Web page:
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JCI Insight. 2017 Dec 7;2(23). pii: 97128. doi: 10.1172/jci.insight.97128.

The E3 ubiquitin ligase Siah1 regulates adrenal gland organization and aldosterone secretion.

Author information

1
Sanford Burnham Prebys Medical Discovery Institute, La Jolla, California, USA.
2
Section on Endocrinology and Genetics, Eunice Kennedy Shriver National Institute of Child Health and Human Development, NIH, Bethesda, Maryland, USA.
3
Department of Comparative Medicine, Stanford University Medical Center, Stanford, California, USA.
4
Technion Integrated Cancer Center, Faculty of Medicine, Technion, Israel Institute of Technology, Haifa, Israel.

Abstract

Primary and secondary hypertension are major risk factors for cardiovascular disease, the leading cause of death worldwide. Elevated secretion of aldosterone resulting from primary aldosteronism (PA) is a key driver of secondary hypertension. Here, we report an unexpected role for the ubiquitin ligase Siah1 in adrenal gland development and PA. Siah1a-/- mice exhibit altered adrenal gland morphology, as reflected by a diminished X-zone, enlarged medulla, and dysregulated zonation of the glomerulosa as well as increased aldosterone levels and aldosterone target gene expression and reduced plasma potassium levels. Genes involved in catecholamine biosynthesis and cAMP signaling are upregulated in the adrenal glands of Siah1a-/- mice, while genes related to retinoic acid signaling and cholesterol biosynthesis are downregulated. Loss of Siah1 leads to increased expression of the Siah1 substrate PIAS1, an E3 SUMO protein ligase implicated in the suppression of LXR, a key regulator of cholesterol levels in the adrenal gland. In addition, SIAH1 sequence variants were identified in patients with PA; such variants impaired SIAH1 ubiquitin ligase activity, resulting in elevated PIAS1 expression. These data identify a role for the Siah1-PIAS1 axis in adrenal gland organization and function and point to possible therapeutic targets for hyperaldosteronism.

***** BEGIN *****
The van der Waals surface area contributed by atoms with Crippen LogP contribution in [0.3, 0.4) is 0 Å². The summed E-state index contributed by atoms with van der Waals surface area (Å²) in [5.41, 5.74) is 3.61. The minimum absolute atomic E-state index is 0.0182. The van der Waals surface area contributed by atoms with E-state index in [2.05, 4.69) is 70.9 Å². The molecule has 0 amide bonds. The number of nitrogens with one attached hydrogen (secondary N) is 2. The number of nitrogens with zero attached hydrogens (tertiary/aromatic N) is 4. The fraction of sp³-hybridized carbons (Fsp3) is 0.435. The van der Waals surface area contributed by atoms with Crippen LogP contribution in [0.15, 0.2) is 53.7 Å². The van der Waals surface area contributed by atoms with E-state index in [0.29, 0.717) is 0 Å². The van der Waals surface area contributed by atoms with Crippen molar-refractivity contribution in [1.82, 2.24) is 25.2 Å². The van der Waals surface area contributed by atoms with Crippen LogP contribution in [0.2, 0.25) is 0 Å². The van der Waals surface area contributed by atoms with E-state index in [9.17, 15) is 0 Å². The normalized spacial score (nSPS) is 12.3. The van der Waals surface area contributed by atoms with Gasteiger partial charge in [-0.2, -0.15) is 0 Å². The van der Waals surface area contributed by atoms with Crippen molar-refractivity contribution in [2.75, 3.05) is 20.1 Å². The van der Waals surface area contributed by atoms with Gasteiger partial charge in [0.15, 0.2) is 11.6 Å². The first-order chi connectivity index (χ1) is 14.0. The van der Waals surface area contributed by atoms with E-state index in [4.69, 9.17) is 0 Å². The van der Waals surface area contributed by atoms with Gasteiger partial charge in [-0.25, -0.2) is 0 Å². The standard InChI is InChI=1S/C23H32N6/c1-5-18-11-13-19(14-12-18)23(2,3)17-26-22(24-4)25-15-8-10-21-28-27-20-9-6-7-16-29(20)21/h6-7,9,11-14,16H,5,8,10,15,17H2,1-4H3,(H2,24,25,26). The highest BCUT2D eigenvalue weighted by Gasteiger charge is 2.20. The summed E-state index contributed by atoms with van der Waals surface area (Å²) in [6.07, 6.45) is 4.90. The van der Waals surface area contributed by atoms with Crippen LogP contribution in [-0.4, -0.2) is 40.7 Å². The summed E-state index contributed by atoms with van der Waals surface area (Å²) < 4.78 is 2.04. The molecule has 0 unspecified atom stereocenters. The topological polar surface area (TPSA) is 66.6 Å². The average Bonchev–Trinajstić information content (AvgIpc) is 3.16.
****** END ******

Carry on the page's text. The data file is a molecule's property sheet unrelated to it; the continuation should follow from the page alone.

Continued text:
KEYWORDS:

Cell Biology; Endocrinology; Genetic diseases; Mouse models; Ubiquitin-proteosome system

PMID:
29212953
PMCID:
PMC5752272
DOI:
10.1172/jci.insight.97128
[Indexed for MEDLINE]
Free PMC Article

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